Tuesday, 18 January 2011

Third time lucky?

A few rather more abstract and random thoughts today. And they come from listening to the morning radio show about the health service changes, for which the NHS Bill is being presented to Parliament this week. I have an odd feeling of rather liking what they are up to,despite everybody from all corners shouting about what folly it is - particularly how they are abolishing the PCTs and giving 80% of the total NHS budgets to GP consortia, all at a reckless speed. Maybe it's just because I have always advocated 'creative chaos' as a therapeutic change mechanism, and prefer to trust the imagination and ingenuity of good people, than lumbering systems that have seem to have been set up to mostly serve their own survival and growth. Not to mention their rather irritating need to measure everything ('evidence based practice'?), predict everything ('there should be no surprises') and then control everything (which they call 'good governance').

Well I don't know. Is it really so fast? And don't we need to do it pretty fast to make sure that all the old hierarchically promoted ways of working don't just get replicated?.(I mean this in Tom Main's psychoanalytic sense, rather than as organisational hierarchies). I hear arguments that the expertise in the PCTs will be lost - but just how much of that 'expertise' serves to cause monstrous insititutional constipation - and actually makes spontaneous local innovation almost impossible? I'm probably just being a hopeless old romantic here, but I do believe that my GP colleagues might be 'feeling this in their bones'.

I was trained as a GP, and the one thing I remember my trainer saying to me (it must have been 1987) was 'Don't go back into hospital practice. You won't like it'. Being young and set on a career in psychiatry, I didn't understand. But I don't think he was talking about the oppressive nature of biomedical psychiatry I was soon to encounter, but the freedom to think. And to do so with all the non-specific skills, understandings and attitutes that you can't avoid picking up during a good medical education. Like what to say to people who are naturally frightened of what you are going to do to them, how to be professional and human at the same time, and how to be with somebody who is dying.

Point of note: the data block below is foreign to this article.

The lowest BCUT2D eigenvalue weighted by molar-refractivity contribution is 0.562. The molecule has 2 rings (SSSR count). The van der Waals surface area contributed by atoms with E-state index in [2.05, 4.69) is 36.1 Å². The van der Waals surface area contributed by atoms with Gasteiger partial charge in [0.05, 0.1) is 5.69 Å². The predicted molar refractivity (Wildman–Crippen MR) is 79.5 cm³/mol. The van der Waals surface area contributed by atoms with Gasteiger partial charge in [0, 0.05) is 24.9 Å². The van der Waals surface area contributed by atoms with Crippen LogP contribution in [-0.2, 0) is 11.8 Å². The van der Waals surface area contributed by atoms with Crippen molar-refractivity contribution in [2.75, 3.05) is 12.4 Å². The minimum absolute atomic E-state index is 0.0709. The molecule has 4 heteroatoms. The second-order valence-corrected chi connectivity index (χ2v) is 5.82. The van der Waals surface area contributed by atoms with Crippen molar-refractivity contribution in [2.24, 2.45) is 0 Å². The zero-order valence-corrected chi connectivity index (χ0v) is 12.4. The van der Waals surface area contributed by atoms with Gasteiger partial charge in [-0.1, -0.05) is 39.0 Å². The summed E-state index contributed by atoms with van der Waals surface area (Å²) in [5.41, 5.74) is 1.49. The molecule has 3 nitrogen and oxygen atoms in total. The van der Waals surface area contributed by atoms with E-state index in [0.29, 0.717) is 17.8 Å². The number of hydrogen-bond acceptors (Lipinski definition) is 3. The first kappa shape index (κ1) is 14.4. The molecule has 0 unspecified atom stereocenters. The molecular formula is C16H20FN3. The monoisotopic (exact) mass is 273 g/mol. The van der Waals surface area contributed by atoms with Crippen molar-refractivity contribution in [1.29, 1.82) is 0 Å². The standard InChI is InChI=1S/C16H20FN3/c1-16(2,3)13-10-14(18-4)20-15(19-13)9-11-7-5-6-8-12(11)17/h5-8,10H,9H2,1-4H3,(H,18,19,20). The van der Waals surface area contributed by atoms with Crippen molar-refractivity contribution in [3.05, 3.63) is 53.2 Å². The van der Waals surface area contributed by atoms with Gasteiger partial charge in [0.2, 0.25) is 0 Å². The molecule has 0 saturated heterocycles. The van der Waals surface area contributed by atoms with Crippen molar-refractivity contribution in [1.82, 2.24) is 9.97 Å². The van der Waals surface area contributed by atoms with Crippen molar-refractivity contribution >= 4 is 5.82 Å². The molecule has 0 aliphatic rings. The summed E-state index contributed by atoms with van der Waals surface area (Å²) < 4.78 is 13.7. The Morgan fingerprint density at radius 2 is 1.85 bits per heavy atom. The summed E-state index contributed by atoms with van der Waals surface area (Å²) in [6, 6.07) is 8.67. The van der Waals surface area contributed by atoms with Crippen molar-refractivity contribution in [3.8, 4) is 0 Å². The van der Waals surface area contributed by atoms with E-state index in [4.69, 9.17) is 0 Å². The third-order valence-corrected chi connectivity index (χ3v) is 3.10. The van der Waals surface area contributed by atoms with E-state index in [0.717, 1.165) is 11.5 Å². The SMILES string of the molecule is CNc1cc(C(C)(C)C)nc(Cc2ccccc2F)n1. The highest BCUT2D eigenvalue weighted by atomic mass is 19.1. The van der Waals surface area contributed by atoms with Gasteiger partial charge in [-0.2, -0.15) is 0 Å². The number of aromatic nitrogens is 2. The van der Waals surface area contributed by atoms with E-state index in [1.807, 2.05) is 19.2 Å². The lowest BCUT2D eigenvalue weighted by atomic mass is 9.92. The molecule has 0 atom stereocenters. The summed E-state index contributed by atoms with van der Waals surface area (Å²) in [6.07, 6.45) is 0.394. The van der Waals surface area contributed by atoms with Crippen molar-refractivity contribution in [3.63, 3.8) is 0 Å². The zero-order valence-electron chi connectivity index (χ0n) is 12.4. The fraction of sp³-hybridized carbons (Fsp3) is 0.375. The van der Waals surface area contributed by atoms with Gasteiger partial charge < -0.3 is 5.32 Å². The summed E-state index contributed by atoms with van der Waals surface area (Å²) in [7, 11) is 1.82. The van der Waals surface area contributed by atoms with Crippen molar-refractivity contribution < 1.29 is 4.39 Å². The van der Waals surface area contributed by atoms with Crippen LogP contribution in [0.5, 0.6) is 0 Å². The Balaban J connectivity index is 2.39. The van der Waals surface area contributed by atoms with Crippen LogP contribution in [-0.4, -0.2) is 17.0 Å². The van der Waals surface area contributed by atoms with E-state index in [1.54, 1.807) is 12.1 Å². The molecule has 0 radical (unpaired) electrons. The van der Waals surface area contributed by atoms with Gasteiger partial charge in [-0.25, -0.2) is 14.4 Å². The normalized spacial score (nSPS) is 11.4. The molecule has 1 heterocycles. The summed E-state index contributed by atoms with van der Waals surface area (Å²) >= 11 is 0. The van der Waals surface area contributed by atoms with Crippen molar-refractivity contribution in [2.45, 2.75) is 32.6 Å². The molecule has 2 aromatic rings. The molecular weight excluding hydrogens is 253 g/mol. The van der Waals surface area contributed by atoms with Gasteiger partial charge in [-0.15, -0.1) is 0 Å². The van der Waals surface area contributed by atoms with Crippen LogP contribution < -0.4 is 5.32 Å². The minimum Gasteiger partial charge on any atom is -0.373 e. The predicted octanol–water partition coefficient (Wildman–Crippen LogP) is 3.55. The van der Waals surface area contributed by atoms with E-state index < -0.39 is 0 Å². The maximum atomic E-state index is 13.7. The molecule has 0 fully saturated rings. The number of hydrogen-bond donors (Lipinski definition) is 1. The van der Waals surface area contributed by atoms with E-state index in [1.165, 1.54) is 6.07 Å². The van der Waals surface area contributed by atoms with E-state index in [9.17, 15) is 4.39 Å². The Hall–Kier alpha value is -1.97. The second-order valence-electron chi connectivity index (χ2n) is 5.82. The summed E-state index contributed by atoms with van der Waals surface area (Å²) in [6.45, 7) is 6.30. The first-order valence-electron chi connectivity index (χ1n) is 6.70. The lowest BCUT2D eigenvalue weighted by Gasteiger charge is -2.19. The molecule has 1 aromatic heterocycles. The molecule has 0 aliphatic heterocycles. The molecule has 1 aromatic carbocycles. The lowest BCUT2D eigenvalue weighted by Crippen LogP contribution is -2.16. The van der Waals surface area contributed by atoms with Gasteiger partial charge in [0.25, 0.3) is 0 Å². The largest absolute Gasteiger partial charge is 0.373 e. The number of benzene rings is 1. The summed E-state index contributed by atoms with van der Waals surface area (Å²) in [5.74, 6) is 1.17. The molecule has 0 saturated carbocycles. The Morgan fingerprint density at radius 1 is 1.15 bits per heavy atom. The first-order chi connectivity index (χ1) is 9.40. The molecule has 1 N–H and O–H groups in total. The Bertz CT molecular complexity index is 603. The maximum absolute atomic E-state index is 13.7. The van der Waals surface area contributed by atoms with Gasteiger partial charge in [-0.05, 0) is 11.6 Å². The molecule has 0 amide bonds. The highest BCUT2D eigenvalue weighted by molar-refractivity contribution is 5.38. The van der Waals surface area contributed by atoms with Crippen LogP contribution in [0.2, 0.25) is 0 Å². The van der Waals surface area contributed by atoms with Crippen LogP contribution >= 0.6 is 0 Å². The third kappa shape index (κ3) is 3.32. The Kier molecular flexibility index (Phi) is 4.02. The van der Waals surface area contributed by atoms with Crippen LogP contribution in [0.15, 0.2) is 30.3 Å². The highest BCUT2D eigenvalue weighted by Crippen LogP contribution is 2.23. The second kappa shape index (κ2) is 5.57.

So the way I currently feel about the NHS reforms is that this is the third major relocation of power - and I have more confidence that it might be for the good than the others.
The first was before my time - when the NHS was formed, and power (in abundance) was given to the consultants. Sir Lancelott Spratt was still alive and well when I trained, and I think there are a few echoes of him left in the fustier more self-important medical schools.

The second relocation of power has been happening since the 1980s - and has been chilling my bones ever since. I remember meeting the chief executive of the newly formed trust, where I was appling for my first and only job as a consultant, back in 1994. He said that he felt a bit sorry for consultants, as they had been disempowered by the Griffiths Report, and several other things that were going on. Little did I know it then, but 'modernist managerialism' was going to change the world as we knew it, and not only in the health service. Modern management, with its ugly sisters of corporatism and risk aversion, was on the way in.

I can only hope that the current upheaval will preserve the best of both those power bases, the traditional and the modernist if you like, with something that is less one-dimensional, dogmaic and brutal. Perhaps it will be complex, reflective and post-modern; better able to tolerate and cherish differences, and to understand underlying layers of meaning. I would have described it in therms of 'the unconscious' once upon a time - but that word seems to have become rather tainted in the last decade.

But if the authotitarian days of Sir Lancelott Spratt were traditional, the micro-managed days since the 80s have been times of high managerialism, and perhaps we're now moving into a new era of openness, plurality and web-based life!

Funnnily enough, I said something very similar at one of the first 'big talks' I every got invited to give, in 1996, as the invited lecture to the 'closure conference' of an Essex therapeutic community, Greenwoods. At that time I called the three different ways of running things 'traditional', 'administrative' and 'therapeutic'. I've been waiting fourteen years since then - but I do just wonder if number three is finally coming round the corner.

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